After Ditching Sexualized Ads, Carl’s Jr. Launches Creative Review

Brand has worked with 72andSunny for 6 years

Parent company CKE Restaurants also hired a new CMO over the summer. Carl's Jr.
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The Carl’s Jr./Hardee’s franchise is looking for a new lead creative agency after going through some major changes to its leadership and brand identity over the past year.

“CKE Restaurants, holding company for Carl’s Jr. and Hardee’s, is putting their U.S. creative and digital work up for review,” read a statement from the burger chain’s PR firm. “The company will be inviting a select group of agencies to respond to the RFP including current agency, 72andSunny who has been the AOR for six years. The brand is proud of that relationship and the evolution of the creative work. This RFP is part of its strategy to continue redefining itself in the marketplace with breakthrough concepts leveraging cultural relevance and digital innovations.”

The announcement follows this summer’s hiring of Whole Foods veteran Jeff Jenkins as chief marketing officer. In March, CEO Andy Puzder stepped down after 16 years following his unsuccessful nomination to become President Donald Trump’s Secretary of Labor, and onetime KFC president Jason Marker moved in to take his place. CMO Brad Haley also left over the summer to accept the same position at IHOP, which is currently in the midst of another creative review involving 72andSunny.

Carl’s Jr. made headlines last year for ending its string of famously sexualized ads, most of which featured models or celebrities eating burgers while in various stages of undress. The new work from 72andSunny, which debuted in March, flipped the script by introducing Carl Hardee Sr. as the elder statesman, back from extended hiatus and ready to help the brand forget its less mature past.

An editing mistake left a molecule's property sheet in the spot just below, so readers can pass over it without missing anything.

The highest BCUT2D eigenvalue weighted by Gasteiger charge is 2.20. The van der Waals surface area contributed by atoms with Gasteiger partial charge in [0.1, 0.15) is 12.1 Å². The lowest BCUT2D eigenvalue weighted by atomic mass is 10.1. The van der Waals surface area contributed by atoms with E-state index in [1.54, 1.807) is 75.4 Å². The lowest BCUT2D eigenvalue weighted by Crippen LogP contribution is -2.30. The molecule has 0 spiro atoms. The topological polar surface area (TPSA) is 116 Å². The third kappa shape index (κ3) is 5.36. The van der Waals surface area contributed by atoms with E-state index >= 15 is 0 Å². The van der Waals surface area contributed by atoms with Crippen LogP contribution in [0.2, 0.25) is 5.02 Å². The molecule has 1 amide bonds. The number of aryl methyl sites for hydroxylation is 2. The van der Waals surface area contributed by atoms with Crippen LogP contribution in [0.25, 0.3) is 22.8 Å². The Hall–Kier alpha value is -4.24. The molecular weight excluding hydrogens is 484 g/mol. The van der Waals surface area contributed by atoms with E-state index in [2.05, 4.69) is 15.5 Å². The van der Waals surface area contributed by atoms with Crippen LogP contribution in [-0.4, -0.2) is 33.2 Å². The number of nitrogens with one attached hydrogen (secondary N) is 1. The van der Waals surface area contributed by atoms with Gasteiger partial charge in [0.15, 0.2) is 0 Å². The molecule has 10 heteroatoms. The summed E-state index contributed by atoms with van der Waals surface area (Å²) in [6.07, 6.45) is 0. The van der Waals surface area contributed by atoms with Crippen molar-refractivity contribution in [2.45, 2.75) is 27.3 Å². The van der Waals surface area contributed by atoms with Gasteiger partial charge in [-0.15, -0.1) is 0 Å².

Puzder later told Fox Business News that, while he enjoyed all those risqué spots, the campaigns were no longer as effective for young consumers more interested in quality ingredients. “You can get sex on the internet,” he said. “You don’t need a Carl’s Jr. or Hardee’s ad.”

The change had been coming for some time. In late 2016, 72andSunny parted ways with the account’s two creative leads, both of whom had been making ads for Carl’s Jr. since well before they joined the MDC Partners network.

It is unclear at this time which shops beyond 72andSunny have been invited to pitch. An agency representative deferred to the client for comment, and CKE Restaurants declined to elaborate beyond the statement above. Earlier this year, the franchise made its first agency change in several years by assigning digital and social media duties to Vice-owned Carrot Creative.

According to Kantar Media, CKE spent approximately $100 million on paid media in the U.S. in 2016 and $49 million during the first half of this year.

@PatrickCoffee Patrick Coffee is a senior editor for Adweek.